Fri 12:0013:30
seminar room  Institute for Theoretical Physics
The seminar will start on Fri April 13th, 2012 at noon.
Overview
In the field of topology, one investigates properties of a system (e.g. the number of knots in a rope) which remain unchanged when one tries to deform it continuously. In physics, the topological properties of the quantum mechanical wave function of a manyparticle system turn out to be the essential ingredients to some of the most fascinating phenomena in solid state physics.
The concept of topological order can, for example, be used to classify different states of matter which cannot be distinguished by any local measurement. Furthermore, it is the key to understand how it can happen that
particles with exotic "fractionalized" quantum numbers (e.g. 1/3 of an electron charge) are formed at low energies. Such exotic states have attracted considerable interest in proposals to build future quantum computers that are robust against decoherence due to their topological nature.
The seminar will give an introduction to the concept of topological order and its relation to quantum computation. After a discussion of some classical examples, e.g. the quantum Hall effect, we will focus on the most recent ideas to realize interesting topological states of matter.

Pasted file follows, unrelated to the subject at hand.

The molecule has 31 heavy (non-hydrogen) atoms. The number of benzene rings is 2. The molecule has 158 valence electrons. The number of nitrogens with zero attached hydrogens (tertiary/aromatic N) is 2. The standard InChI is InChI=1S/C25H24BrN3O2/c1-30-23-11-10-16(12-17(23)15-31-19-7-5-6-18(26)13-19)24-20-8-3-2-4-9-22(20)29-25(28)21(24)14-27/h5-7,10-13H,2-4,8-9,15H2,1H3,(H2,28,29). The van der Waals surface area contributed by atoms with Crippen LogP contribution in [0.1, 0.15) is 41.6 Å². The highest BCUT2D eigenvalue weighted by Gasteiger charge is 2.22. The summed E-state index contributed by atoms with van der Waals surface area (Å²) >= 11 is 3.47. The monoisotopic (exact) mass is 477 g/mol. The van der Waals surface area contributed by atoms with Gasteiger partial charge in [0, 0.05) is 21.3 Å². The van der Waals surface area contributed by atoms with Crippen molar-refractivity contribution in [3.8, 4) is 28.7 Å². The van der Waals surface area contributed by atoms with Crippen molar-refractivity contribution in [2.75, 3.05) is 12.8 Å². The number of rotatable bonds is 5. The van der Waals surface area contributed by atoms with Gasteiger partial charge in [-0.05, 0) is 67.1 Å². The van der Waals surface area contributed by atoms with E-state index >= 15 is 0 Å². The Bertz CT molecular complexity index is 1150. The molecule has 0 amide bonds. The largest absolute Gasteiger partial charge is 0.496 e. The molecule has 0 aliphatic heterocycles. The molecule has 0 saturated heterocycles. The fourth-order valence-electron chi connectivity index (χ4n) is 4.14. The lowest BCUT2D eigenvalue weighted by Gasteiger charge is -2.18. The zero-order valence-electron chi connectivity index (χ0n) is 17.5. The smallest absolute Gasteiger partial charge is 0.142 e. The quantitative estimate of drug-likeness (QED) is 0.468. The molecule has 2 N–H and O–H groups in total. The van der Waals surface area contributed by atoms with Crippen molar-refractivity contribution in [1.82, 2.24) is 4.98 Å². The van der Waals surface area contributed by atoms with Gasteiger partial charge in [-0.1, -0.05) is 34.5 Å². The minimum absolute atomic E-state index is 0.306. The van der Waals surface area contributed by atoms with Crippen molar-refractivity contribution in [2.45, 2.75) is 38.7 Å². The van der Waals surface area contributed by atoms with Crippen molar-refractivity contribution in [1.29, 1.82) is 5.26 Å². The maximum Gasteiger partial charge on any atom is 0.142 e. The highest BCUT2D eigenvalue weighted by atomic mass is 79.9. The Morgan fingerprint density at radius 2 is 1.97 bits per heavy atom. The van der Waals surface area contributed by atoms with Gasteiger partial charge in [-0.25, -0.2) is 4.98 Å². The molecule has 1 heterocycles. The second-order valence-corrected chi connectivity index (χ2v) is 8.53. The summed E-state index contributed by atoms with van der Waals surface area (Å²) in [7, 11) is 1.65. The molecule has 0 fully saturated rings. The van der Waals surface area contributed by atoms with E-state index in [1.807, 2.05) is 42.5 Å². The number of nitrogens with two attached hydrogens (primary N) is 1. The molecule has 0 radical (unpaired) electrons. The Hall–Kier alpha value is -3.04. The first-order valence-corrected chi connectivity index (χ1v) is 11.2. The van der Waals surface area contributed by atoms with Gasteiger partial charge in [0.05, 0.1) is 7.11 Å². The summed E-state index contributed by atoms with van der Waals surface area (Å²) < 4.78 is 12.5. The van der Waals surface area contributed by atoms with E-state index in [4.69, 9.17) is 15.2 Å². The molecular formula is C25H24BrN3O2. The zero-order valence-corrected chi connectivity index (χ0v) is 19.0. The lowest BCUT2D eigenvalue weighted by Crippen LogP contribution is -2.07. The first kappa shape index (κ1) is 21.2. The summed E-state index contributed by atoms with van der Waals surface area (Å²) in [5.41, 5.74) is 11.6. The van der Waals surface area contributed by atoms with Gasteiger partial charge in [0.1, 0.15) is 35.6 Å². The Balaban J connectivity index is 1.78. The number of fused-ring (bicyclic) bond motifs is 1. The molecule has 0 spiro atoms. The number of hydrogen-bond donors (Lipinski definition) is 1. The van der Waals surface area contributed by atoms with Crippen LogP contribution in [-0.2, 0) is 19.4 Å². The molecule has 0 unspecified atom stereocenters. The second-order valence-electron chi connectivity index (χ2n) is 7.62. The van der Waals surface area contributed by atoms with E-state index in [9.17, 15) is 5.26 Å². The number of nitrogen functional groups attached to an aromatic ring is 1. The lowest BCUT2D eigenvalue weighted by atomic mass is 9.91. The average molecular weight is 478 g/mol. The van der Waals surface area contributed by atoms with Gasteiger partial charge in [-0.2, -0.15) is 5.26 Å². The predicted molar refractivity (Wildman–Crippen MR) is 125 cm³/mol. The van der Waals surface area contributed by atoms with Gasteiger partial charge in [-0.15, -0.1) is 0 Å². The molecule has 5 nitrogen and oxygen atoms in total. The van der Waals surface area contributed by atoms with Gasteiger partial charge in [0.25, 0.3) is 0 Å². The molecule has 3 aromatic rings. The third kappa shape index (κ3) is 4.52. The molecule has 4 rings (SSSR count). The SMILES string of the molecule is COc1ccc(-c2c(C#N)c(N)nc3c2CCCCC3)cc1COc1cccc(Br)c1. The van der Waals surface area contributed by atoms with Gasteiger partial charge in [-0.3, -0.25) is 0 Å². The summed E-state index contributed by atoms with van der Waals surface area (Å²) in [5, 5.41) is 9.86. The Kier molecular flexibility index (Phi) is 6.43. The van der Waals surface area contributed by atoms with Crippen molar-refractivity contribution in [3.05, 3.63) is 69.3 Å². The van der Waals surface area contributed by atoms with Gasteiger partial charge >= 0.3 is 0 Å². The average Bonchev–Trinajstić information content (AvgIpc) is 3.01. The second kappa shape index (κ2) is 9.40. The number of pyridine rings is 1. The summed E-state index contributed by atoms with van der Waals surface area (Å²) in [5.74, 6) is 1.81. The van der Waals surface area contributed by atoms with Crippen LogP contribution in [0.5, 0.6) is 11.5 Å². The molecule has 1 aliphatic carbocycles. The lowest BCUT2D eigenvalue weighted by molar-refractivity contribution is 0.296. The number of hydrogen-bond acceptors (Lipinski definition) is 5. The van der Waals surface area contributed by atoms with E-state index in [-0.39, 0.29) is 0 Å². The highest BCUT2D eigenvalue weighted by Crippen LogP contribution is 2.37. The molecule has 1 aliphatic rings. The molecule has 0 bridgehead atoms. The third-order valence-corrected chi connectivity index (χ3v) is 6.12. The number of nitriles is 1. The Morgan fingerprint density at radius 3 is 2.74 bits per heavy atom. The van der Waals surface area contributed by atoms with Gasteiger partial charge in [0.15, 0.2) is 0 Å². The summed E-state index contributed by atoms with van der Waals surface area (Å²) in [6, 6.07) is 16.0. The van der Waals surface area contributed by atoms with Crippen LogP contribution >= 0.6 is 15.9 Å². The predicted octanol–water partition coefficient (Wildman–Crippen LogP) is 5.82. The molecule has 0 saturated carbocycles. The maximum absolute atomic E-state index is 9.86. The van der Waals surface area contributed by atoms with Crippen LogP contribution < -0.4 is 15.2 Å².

Prerequisites
For some talks previous knowledge in Quantum Field Theory is useful, but several topics can also be covered with a basic background in quantum mechanics.
Tentative schedule of talks

May 11th, Bekir Cetinkaya / Markus Garst
Topology, geometric phases and adiabaticaly connected quantum states 
May 18th, Pedro Silva / Mario Zacharias
Integer quantum Hall effect 
May 25th, George de Coster / Koos Gubbels
Fractional quantum Hall effect 
June 8th, Johanna Kleinen / Michael Becker
Kitaev spin models 
June 15th, Eran Sela
NonAbelian topological order  June 22nd, Matthias Sitte
Topological insulators  June 29th, Stephan Kleinbolting / Christoph Schütte
The hunt for Majorana fermions / InAs nanowires 
July 6th, Anin Abbasloo / Eran Sela
Topological quantum computation